BY GRANT ROWLEY
Some colleges and universities in Kansas are not having spring break this semester due to the COVID-19 pandemic. However, Fort Hays State University has stayed true to plans for spring break. FHSU is the only Kansas Board of Regents university to do so.
Emporia State, Pittsburg State, the University of Kansas, Kansas State University and Wichita State were not planning on having spring break, but are still mixing on-campus and online classes. Kansas State is also transitioning to full-online classes during their normal spring break week and continuing online for the remainder of the semester.
Scott Cason, chief communications officer at FHSU, said the university has a Critical Incident Policy Group (CIPG) that meets twice a week to look at a number of areas related to COVID-19 on campus.
“We look at the progression of the virus on campus, in our state, national and global, and we sort of form decisions, policies and procedures on what we see on the data on those lines,” Cason said.
After collecting information on tests and cases for the area, Cason said the group looked at how other schools handled the fall break in order to determine how FHSU would proceed with offering a spring break.
“We were looking at other schools that decided to leave for fall break and to finish online, and we decided, no, the data shows that we are OK. We can safely go on break and keep on our normal schedule and come back,” Cason said. “Based on our success with our data from the fall break and Christmas break, we decided we were going to be OK sticking with our original academic plan.”
Cason said CIPG wanted to stay on course with the academic calendar as much as possible.
While Fort Hays is having spring break, it also decided to continue the mix of on-campus, online and hybrid learning.
Cason said President Tisa Mason and her leadership has been at the forefront since the pandemic hit the country more than a year ago.
“I think President Mason, under her leadership, she’s been committed and she’s let us know that the executive leadership level and with our CIPG group that she wanted to make this as normal an academic school year as possible….
….Our goal is to always be as much in-person as possible because it is just part of that overall college experience.”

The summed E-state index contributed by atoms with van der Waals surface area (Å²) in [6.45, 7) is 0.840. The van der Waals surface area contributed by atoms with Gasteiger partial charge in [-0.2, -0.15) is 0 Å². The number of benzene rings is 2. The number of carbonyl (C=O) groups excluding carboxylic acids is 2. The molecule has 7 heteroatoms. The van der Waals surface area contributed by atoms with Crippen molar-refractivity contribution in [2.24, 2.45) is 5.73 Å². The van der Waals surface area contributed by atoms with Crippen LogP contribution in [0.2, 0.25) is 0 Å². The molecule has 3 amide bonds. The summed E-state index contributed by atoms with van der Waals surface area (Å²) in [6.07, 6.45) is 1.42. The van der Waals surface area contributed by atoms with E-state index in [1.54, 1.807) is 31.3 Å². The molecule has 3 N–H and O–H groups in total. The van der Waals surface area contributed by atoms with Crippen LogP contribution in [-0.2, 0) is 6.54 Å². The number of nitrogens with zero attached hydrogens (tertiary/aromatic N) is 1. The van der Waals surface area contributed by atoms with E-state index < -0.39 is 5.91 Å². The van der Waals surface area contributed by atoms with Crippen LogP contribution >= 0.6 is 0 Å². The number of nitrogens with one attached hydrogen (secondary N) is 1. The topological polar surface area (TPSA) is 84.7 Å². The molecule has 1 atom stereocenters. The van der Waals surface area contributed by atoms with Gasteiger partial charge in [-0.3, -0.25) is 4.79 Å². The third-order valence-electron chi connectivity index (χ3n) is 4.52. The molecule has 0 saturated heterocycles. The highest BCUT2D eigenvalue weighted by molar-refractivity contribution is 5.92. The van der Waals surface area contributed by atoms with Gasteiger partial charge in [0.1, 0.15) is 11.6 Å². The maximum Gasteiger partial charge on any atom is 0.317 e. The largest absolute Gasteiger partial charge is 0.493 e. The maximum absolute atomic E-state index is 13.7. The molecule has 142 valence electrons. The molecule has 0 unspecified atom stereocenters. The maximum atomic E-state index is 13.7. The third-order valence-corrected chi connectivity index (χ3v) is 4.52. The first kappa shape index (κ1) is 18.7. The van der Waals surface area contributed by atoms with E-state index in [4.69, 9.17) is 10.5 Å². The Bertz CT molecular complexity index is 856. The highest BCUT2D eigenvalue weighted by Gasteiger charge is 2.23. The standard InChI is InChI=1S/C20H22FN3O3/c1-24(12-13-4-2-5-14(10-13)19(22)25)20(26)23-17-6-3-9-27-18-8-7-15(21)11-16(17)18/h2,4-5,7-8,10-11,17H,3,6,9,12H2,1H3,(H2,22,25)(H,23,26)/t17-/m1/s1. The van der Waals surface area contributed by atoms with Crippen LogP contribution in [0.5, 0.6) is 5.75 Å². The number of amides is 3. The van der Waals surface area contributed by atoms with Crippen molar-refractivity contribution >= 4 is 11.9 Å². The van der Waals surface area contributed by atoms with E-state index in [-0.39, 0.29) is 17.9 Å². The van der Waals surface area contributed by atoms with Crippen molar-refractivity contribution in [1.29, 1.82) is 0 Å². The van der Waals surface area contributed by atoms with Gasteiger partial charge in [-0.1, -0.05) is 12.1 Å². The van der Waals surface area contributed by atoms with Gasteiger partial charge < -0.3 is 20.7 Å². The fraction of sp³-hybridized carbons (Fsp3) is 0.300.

Fort Hays began spring break this week. Students returning to campus the week after are not without concern. According to Cason, he and CIPG have had worries about COVID-19 outbreaks on campus.
“I have concerns every day and as a member of that CIPG group, I see the data every day and I am the one who uploads it on how we are doing on testing and cases,” Cason said. “So we have always been looking if we are going to get hit or not.”
With the university keeping an eye on tests and COVID numbers, it is hoping the campus can remain open. That will allow students to continue as is for the school year, with safety in mind.
Cason said FHSU is determined to keep the campus open to students while also wanting to protect them. Since the fall semester, Mason has been wanting students to return along with opening up areas so students will not miss out on the college experience.
“It has always been her vision to bring us back as soon as possible and has led on that front like a president should,” Cason said.
FHSU has announced it plans a full return to in-person classes for the fall semester — barring any unforeseen circumstances beyond its control.
“We are spending the next several months to make sure that we can make sure we can return in the fall,” Cason said, referring to information the university has collected following Thanksgiving and Christmas breaks — along with the upcoming information from spring break. “So we are in the process now of redoing our policies for resident and campus life.”